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Old 03-30-2007
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Thoughts on Elan

I have been looking at buying a new Beneteau for some time now but my desire for a higher quality boat has lead me to look at Elan, specifically the Impression 384. Does anybody have any experience with recent (last 5 years) Elan models? They look like well built boats and I will be going to take a look at what the dealer has in a week, but I wanted to hear what others had to say. Does anyone specifically know much about how they are constructed and what makes either a Beneteau or Elan (again from within the last 5 years) better than the other as far as build quality goes? The boat will be used mainly for Mediterranean crusing.

Thanks for your help.
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Here's what the Elan website claims:

Build Quality
Elan build in a semi-custom way. The hulls and decks are constructed with vacuum infusion lamination giving a superior fibre to resin ratio that cannot be achieved with hand lamination. The hull to deck and hull to grid joints are bonded and taped with the hull to deck joint also bolted through. Vinylester resin is used in the outer layers below the waterline for long term osmosis protection.

Any comments?
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Do you have any actual experience on an Elan, even if it was at a boat show, or know of anyone who owns one?
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One of our clients has a mate with an Elan. I don't know the exact model but the word is that he's had nothing but trouble with it since he bought it new about a year back. If i can find out any details on the problems he's having I'll let you know.
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Here's a little review from Cruising World.
I started sailing on the old Elan333 back in 90's, it was a sturdy boat, allowing us to do mistakes and learn. However, i have no idea how well are they made nowdays. I saw the Impression384 last year on the boat show, but i didn't check it out because the design of Impression line is just not appealing to me. But i did check out the Elan340 and instantly fell in love with the interior design!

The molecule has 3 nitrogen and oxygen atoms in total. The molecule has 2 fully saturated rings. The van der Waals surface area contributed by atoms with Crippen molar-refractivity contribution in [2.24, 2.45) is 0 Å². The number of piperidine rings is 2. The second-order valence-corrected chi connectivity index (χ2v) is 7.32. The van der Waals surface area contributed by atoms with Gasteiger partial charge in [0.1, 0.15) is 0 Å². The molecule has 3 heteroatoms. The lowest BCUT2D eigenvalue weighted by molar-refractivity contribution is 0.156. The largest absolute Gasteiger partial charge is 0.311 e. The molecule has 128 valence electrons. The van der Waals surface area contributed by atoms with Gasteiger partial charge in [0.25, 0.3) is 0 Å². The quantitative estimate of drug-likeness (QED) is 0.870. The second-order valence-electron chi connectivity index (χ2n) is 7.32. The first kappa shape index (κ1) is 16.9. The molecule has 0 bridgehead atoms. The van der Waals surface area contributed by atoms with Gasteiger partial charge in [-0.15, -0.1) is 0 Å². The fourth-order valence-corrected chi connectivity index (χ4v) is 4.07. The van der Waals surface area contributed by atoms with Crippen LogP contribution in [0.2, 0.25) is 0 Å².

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Hmm... doesn't bode well if no one has anything positive to say about them...

While vacuum infusion can make a laminate stronger and lighter, it has to be done correctly to do so. Is the hull-to-deck joint also chemically fastened?? Most manufacturers are now using high-tech adhesives to connect the hull and deck, in addition the the bolts or screws.

Much of what you'll see on any boat manufacturers website is marketing speak, and really doesn't do a good job of representing the actual build quality of the boat.

I would see if there is an Elan owners association on the web, and post a message there, or merely lurk and see if the owners are happy with the boats or not.
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Buy a Beneteau
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Giulietta, can you please explain your support for Beneteau over Elan ? Also, tdw I would really appreciate it if you could find out what problems your friend was having with his boat.
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"Giulietta" probably has the best advice on Elans and Beneteaus, if you can get a straight answer(just kidding G). He is in Portugal and there are lots of them in Europe, especially Beneteau. I don't know anyone here with one. I think from what I have heard, Beneteau is a better build and has the history. I was looking at Beneteaus too. I kept thinking "why are there so many under six years old for sale?" That scares me. Elan is even more like that. Lots of them under 4 years old for sale. Were they charter boats? If so, stay away. With the Benes I looked at here, it turned out that the in-mast furling wears out the sails in about six years or less and other things start to fall apart too. So when you have a lower priced boat that appeals to the masses, non-sailors or first timers will buy it. Only to realize a few years later that they can't or don't want to keep up with the costs. That being said, there will be some out there that are well cared for by responsible people, and true sailors that are upgrading to a bigger boat.
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I have been very impressed with the Elans that I have seen. The glass work and general details looked well done and quite well thought through. I have not sailed on the Elan but they generally appear to be a step up from the Beneteau Oceanis and 'number' series. The boat that I looked at was a couple year old 40 footer and not part of their Impression series.

I am a big fan of Rob Humphreys who is the designer for Elan. I like his work a lot better than the work of Berret and Finot, who does much of the design work for Beneteau's 'number' series models.

Elan points out that they bolt their deck which is in sharp contrast with the larger production manufacturers, who simply glue their hulls to their decks. The new glues generate pretty impressive bonds but are being used on very small contact areas. This results in a joint that overtime will be prone to fatique failure of the frp it is glued to. And while the glue holds pretty tenaciously, leaking can still be a problem which is extremely difficult to fix.

Bolting requires a wider flange area and so has a greater faying surface for the sealant/adhessive and so is potentially a more durable connection.

Vacuum bagging and infusion are state of the art for producing a sturdy, durable, and moderate weight construction. Vinylester is a great resin for fiberglass. I only wish it was used more universally.

Jeff
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